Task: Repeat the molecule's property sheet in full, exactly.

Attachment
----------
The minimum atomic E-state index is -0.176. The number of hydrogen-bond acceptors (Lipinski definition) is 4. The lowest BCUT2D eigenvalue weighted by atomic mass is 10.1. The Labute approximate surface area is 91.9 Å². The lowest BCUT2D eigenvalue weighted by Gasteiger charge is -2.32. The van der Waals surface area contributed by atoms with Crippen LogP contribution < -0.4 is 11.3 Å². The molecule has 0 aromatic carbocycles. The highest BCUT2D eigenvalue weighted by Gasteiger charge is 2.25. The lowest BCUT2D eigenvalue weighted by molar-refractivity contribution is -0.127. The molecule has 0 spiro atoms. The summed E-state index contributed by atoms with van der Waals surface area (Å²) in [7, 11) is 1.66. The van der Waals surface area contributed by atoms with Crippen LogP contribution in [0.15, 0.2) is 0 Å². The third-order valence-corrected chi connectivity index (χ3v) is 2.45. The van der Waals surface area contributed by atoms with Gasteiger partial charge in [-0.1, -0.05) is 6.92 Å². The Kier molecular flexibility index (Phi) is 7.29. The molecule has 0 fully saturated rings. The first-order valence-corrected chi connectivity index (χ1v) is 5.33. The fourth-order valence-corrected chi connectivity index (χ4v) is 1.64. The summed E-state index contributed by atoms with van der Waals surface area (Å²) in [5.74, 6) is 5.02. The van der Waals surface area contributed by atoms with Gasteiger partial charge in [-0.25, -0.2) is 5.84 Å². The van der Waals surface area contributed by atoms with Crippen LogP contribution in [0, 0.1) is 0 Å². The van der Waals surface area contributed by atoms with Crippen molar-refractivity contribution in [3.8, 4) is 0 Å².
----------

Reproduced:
The minimum atomic E-state index is -0.176. The number of hydrogen-bond acceptors (Lipinski definition) is 4. The lowest BCUT2D eigenvalue weighted by atomic mass is 10.1. The Labute approximate surface area is 91.9 Å². The lowest BCUT2D eigenvalue weighted by Gasteiger charge is -2.32. The van der Waals surface area contributed by atoms with Crippen LogP contribution < -0.4 is 11.3 Å². The molecule has 0 aromatic carbocycles. The highest BCUT2D eigenvalue weighted by Gasteiger charge is 2.25. The lowest BCUT2D eigenvalue weighted by molar-refractivity contribution is -0.127. The molecule has 0 spiro atoms. The summed E-state index contributed by atoms with van der Waals surface area (Å²) in [7, 11) is 1.66. The van der Waals surface area contributed by atoms with Crippen LogP contribution in [0.15, 0.2) is 0 Å². The third-order valence-corrected chi connectivity index (χ3v) is 2.45. The van der Waals surface area contributed by atoms with Gasteiger partial charge in [-0.1, -0.05) is 6.92 Å². The Kier molecular flexibility index (Phi) is 7.29. The molecule has 0 fully saturated rings. The first-order valence-corrected chi connectivity index (χ1v) is 5.33. The fourth-order valence-corrected chi connectivity index (χ4v) is 1.64. The summed E-state index contributed by atoms with van der Waals surface area (Å²) in [5.74, 6) is 5.02. The van der Waals surface area contributed by atoms with Gasteiger partial charge in [-0.25, -0.2) is 5.84 Å². The van der Waals surface area contributed by atoms with Crippen LogP contribution in [0, 0.1) is 0 Å². The van der Waals surface area contributed by atoms with Crippen molar-refractivity contribution in [3.8, 4) is 0 Å².